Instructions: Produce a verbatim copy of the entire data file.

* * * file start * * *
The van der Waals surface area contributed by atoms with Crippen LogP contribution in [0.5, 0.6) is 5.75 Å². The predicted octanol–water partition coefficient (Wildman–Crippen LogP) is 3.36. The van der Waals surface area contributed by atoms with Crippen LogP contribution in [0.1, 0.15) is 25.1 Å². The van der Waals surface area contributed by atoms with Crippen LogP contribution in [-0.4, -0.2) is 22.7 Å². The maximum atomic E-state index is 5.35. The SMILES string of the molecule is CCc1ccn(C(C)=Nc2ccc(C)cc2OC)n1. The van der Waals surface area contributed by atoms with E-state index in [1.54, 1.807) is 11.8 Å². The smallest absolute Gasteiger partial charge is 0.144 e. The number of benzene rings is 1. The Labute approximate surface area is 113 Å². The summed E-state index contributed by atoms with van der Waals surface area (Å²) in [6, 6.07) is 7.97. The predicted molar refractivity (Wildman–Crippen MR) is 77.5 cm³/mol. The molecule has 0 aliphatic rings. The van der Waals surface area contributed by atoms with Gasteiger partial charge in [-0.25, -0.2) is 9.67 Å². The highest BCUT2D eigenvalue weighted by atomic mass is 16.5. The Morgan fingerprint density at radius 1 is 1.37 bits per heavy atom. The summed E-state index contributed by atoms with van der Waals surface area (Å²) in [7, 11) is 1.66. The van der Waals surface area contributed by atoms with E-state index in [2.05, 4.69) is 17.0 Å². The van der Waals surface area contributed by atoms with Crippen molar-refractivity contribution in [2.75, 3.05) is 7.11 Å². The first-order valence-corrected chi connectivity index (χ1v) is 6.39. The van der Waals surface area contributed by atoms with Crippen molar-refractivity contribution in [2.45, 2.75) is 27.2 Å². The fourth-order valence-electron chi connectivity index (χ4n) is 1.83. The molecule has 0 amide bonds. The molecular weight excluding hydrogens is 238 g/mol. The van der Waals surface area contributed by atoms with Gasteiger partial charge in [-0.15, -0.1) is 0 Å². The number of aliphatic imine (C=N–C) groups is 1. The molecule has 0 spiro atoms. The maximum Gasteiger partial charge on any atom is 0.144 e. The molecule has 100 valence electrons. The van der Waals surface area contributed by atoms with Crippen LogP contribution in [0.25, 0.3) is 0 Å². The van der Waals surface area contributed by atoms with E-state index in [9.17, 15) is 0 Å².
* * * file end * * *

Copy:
The van der Waals surface area contributed by atoms with Crippen LogP contribution in [0.5, 0.6) is 5.75 Å². The predicted octanol–water partition coefficient (Wildman–Crippen LogP) is 3.36. The van der Waals surface area contributed by atoms with Crippen LogP contribution in [0.1, 0.15) is 25.1 Å². The van der Waals surface area contributed by atoms with Crippen LogP contribution in [-0.4, -0.2) is 22.7 Å². The maximum atomic E-state index is 5.35. The SMILES string of the molecule is CCc1ccn(C(C)=Nc2ccc(C)cc2OC)n1. The van der Waals surface area contributed by atoms with E-state index in [1.54, 1.807) is 11.8 Å². The smallest absolute Gasteiger partial charge is 0.144 e. The number of benzene rings is 1. The Labute approximate surface area is 113 Å². The summed E-state index contributed by atoms with van der Waals surface area (Å²) in [6, 6.07) is 7.97. The predicted molar refractivity (Wildman–Crippen MR) is 77.5 cm³/mol. The molecule has 0 aliphatic rings. The van der Waals surface area contributed by atoms with Gasteiger partial charge in [-0.25, -0.2) is 9.67 Å². The highest BCUT2D eigenvalue weighted by atomic mass is 16.5. The Morgan fingerprint density at radius 1 is 1.37 bits per heavy atom. The summed E-state index contributed by atoms with van der Waals surface area (Å²) in [7, 11) is 1.66. The van der Waals surface area contributed by atoms with E-state index in [2.05, 4.69) is 17.0 Å². The van der Waals surface area contributed by atoms with Crippen molar-refractivity contribution in [2.75, 3.05) is 7.11 Å². The first-order valence-corrected chi connectivity index (χ1v) is 6.39. The van der Waals surface area contributed by atoms with Crippen molar-refractivity contribution in [2.45, 2.75) is 27.2 Å². The fourth-order valence-electron chi connectivity index (χ4n) is 1.83. The molecule has 0 amide bonds. The molecular weight excluding hydrogens is 238 g/mol. The van der Waals surface area contributed by atoms with Gasteiger partial charge in [-0.15, -0.1) is 0 Å². The number of aliphatic imine (C=N–C) groups is 1. The molecule has 0 spiro atoms. The maximum Gasteiger partial charge on any atom is 0.144 e. The molecule has 100 valence electrons. The van der Waals surface area contributed by atoms with Crippen LogP contribution in [0.25, 0.3) is 0 Å². The van der Waals surface area contributed by atoms with E-state index in [9.17, 15) is 0 Å².